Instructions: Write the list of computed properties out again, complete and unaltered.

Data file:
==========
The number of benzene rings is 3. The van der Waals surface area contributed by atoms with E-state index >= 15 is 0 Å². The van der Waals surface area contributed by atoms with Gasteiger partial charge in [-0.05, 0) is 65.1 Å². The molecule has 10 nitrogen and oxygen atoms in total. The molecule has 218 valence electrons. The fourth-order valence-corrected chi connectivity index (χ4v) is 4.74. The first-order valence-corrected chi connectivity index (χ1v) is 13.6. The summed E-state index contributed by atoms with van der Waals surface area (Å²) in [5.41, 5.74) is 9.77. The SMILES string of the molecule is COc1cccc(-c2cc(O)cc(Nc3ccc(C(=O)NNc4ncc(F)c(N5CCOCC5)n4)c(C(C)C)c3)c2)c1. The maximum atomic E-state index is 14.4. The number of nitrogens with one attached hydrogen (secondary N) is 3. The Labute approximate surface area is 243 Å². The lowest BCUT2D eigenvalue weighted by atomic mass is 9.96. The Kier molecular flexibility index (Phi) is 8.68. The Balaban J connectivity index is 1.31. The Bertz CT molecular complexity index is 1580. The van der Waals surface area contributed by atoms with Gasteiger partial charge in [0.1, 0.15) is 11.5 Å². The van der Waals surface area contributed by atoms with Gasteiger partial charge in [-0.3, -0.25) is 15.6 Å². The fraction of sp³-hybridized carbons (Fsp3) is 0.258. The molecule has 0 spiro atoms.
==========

The number of benzene rings is 3. The van der Waals surface area contributed by atoms with E-state index >= 15 is 0 Å². The van der Waals surface area contributed by atoms with Gasteiger partial charge in [-0.05, 0) is 65.1 Å². The molecule has 10 nitrogen and oxygen atoms in total. The molecule has 218 valence electrons. The fourth-order valence-corrected chi connectivity index (χ4v) is 4.74. The first-order valence-corrected chi connectivity index (χ1v) is 13.6. The summed E-state index contributed by atoms with van der Waals surface area (Å²) in [5.41, 5.74) is 9.77. The SMILES string of the molecule is COc1cccc(-c2cc(O)cc(Nc3ccc(C(=O)NNc4ncc(F)c(N5CCOCC5)n4)c(C(C)C)c3)c2)c1. The maximum atomic E-state index is 14.4. The number of nitrogens with one attached hydrogen (secondary N) is 3. The Labute approximate surface area is 243 Å². The lowest BCUT2D eigenvalue weighted by atomic mass is 9.96. The Kier molecular flexibility index (Phi) is 8.68. The Balaban J connectivity index is 1.31. The Bertz CT molecular complexity index is 1580. The van der Waals surface area contributed by atoms with Gasteiger partial charge in [0.1, 0.15) is 11.5 Å². The van der Waals surface area contributed by atoms with Gasteiger partial charge in [-0.3, -0.25) is 15.6 Å². The fraction of sp³-hybridized carbons (Fsp3) is 0.258. The molecule has 0 spiro atoms.